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GRADES 4 - 6

GRADES 4 - 6

Discussion topics for English language learners Prepare for Discussion 28 topics-- for the Higher Intermediate & Advanced levels----START 01 Alternative Beliefs 02 Animal Welfare 03 The Arts 04 Crime & Punishment 05 Cultural Differences 06 Economics 07 Education 08 Environment 09 Fashion 10 Food 11 Health 12 Holidays 13 Language Learning 14 Male & Female Roles 15 Marriage 16 The Media 17 Political Systems 18 Religion 19 Rich & Poor World 20 Science & Technology 21 Society 22 Sport 23 Tradition 24 Transport 25 Travel 26 Violence 27 Work 28 Youth & Old Age -----© Ted Power Glossary of Ten Discussion Techniques - detailed index List of the 28 Topics for Discussion [ This list of the 28 topics can be printed out for learners' or teachers' reference ] -- Higher Intermediate vocabulary and discussion - topics 1 to 10: 1. -- Higher Intermediate vocabulary and discussion - topics 11 to 20: 11. -- Higher Intermediate vocabulary and discussion - topics 21 to 28: 21. Return to the TOP of this page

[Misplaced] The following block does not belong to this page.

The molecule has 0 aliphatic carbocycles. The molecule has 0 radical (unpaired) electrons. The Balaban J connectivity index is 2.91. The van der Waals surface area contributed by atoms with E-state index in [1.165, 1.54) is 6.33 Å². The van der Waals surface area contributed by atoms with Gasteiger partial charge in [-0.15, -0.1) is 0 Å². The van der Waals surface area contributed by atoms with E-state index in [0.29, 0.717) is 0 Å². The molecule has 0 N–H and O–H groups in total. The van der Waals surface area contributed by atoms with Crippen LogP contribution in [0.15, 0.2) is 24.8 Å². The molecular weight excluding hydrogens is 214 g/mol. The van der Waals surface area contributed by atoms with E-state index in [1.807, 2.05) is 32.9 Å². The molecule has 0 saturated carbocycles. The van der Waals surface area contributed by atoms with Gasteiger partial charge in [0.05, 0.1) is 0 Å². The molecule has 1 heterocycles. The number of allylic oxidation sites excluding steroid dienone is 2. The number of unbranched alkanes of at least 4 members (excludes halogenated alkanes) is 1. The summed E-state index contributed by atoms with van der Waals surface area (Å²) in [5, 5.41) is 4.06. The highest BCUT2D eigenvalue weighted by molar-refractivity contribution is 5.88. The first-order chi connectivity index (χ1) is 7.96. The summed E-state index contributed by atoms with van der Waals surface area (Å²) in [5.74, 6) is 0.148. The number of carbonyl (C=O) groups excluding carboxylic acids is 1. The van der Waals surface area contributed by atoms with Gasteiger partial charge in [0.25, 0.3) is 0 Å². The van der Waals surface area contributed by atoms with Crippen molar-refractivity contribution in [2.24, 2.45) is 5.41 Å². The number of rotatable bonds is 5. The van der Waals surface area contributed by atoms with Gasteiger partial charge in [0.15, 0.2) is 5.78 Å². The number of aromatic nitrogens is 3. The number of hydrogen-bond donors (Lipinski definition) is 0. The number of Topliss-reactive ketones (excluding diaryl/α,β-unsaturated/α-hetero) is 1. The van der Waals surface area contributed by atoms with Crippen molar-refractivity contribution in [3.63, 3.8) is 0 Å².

Conversation Questions for the ESL/EFL Classroom If this is your first time here, then read the Teacher's Guide to Using These PagesIf you can think of a good question for any list, please send it to us. Home | Articles | Lessons | Techniques | Questions | Games | Jokes | Things for Teachers | Links | Activities for ESL Students Would you like to help? If you can think of a good question for any list, please send it to us. If you would like to suggest another topic, please send it and a set of questions to begin the topic. Copyright © 1997-2010 by The Internet TESL Journal Pages from this site should not be put online elsewhere.Permission is not required to link directly to any page on our site as long as you do not trap the page inside a frame.